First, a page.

4. Well I've stolen the best hours out of most days since the last post, to peck away at these delicate giants. Everything's just BIG, and so the errors can multiply, eg when joining two 48mm thick panels at 135 degrees, the mating surfaces are something like 52mm wide and 1500mm long, so any cracks would show more than if just using 18mm in a normal box. This one shows a dry-fit of an end, and a spine. The fun part of cutting all the holes has to wait, as each of the 6 pairs of cross-braces will have to breathe in relation to the holes in the spines. For the moment it looks like this - a dry fit of and end and a spine: There will be 3 pairs of cross-braces, which I'm making whole, then I'll cut 12mm out of their middles, so they can go either side of the spines. (8 cuts, instead of 10 for each - none are easy with the track saw). So, 12 pieces that have to line up with the ends - that's 96 cuts even if I get them right 1st time [edit: not good maths there, but turned out to be more], and that's after trying to cut 4 identical ends out of 30mm BB ply with no split edges, etc etc. Each pair will have different cutouts, eg these are behind the woofers: I've found the biggest challenge is not being able to actually start gluing - nearly all the panels have to be designed and cut first, then the order of joining will be quite tricky too (clamping large, odd angled pieces without being able to move the whole structure, etc). If I have to trim something smaller due to inaccuracy, there's a chain reaction that affects the sizes of everything to follow, so it's been quite a test of concentration. Hoping it can all fall together from here without too much drama. The rest of the build should be a bit more rewarding.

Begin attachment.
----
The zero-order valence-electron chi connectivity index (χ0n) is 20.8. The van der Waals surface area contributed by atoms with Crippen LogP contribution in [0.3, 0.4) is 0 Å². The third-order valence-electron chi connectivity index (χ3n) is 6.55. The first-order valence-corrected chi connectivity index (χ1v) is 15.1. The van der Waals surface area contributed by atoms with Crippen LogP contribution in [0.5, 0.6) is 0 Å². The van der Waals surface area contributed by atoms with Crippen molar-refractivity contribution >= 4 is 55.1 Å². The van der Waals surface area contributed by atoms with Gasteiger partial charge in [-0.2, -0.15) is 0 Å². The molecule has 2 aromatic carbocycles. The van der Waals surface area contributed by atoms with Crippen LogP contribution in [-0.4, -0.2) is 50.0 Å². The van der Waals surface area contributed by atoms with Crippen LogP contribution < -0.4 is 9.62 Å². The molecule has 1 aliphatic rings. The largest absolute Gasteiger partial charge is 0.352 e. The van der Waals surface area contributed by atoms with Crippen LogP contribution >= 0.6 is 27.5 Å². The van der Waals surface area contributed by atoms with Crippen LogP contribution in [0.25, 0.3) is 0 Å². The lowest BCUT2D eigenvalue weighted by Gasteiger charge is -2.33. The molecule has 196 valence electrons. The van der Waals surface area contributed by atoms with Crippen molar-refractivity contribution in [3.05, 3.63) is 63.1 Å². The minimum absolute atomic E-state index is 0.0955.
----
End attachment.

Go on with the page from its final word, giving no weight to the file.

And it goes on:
5. Well they should put an earth pin in there anyway, so the plug's got something to grip onto. Listenus Interruptus is not my favourite experience, especially when you find it's caused by the IEC plug falling out (cordus interruptus sounds more like it).
  6. Some manufacturers have obviously found this confusing also, and gone for the simple option - "If in doubt, leave it out". Taking it to another level, getting rid of IEC sockets and hardwiring the mains cord would be the best option. (There's another can of worms). Practically speaking, it would be nice to have a standard, as the only thing that matters to most of us is how to orient the plug when provoking apoplexy, fishing around the back of your gear in a dark cramped space full of other audio jewellery.
  7. https://www.bunnings.com.au/sutton-tools-9-piece-multi-purpose-carpenter-holesaw-tct-set_p6370612
  8. Just my 2-bobs-worth: - The yellow ones with 3 tungsten teeth cut plywood very fast and reasonably cleanly (especially if rounding over edges later with router bit). One quick cut - very satisfying. - The blue ones with many small teeth are not good for this job. They cut a very clean, accurate circle, but you can only penetrate about 2 mm before having to back off, stop, and clean out the teeth before going again - I find this very frustrating. Both require you to buy the cutter (many options on diameter), but also a matching centre drill part. I have a "vertical drill" to do this - not sure I'd recommend using 100 mm or larger cutter with a hand-held drill.